Im trying to manufacture nanoseeds using microfluidics however the metastable zone width is so wide its difficult to achieve the best conditions with a suitable antisolvent.
Im using citric acid but this applies to any small organic substance with a wide metastable limit. The high solubility of citric acid is also a problem.
My question is to do with antisolvent selection. I've tried preparing saturated CA solutions in water and ethanol and just added dropwise lots of different solvents until precipitation. however none of the 14 solvents ive used has worked up to a antisolvent ratio of 5x. I mostly used short chain and branched alcohols and some other common solvents. Anisole has done something however its pretty harsh on the microfluid chip.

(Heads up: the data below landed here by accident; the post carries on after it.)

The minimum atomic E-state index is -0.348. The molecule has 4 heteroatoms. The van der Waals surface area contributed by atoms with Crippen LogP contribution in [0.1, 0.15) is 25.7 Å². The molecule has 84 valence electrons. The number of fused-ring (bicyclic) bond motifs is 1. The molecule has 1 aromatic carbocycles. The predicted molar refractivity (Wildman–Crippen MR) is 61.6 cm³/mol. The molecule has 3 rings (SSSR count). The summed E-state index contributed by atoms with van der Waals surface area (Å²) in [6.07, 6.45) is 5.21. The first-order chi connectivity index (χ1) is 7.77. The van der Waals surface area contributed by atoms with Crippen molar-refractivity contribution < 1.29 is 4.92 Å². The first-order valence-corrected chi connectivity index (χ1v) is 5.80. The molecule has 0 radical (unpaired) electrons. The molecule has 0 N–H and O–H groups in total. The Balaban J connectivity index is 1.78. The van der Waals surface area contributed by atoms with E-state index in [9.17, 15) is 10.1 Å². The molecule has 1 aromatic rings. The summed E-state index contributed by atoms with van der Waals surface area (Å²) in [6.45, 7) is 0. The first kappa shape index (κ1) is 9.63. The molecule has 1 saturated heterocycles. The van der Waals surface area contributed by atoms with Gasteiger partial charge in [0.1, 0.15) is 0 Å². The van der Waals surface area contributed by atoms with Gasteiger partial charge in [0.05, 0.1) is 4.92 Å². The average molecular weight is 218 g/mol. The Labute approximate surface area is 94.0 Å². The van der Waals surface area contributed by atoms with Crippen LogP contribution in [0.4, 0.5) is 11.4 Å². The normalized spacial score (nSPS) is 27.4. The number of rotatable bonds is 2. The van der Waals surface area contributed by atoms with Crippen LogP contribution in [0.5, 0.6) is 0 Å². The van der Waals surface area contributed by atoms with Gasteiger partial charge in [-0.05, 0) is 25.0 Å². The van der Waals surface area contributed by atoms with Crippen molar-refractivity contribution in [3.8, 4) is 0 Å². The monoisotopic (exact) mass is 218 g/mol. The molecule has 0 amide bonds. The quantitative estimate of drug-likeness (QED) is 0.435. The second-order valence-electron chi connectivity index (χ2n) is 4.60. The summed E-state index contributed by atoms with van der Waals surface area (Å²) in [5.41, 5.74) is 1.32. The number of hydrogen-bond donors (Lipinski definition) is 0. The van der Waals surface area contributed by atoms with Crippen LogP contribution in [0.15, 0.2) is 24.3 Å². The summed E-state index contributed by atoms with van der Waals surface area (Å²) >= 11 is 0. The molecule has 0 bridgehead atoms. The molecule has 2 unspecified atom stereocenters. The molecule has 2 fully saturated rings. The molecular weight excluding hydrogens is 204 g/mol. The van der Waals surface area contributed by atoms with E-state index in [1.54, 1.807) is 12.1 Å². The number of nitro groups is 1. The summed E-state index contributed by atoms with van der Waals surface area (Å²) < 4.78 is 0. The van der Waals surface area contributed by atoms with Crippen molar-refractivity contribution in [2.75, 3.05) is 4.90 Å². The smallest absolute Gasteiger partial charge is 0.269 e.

There are so many other challenges to do with CA like its high solubility creating very viscous solutions which lowers its propensity for nucleation and crystal growth. And when crystals begin to form the whole lot goes quickly into one big mass (its very sticky) when I need small evenly distributed crystals.
Any tips would be appreciated.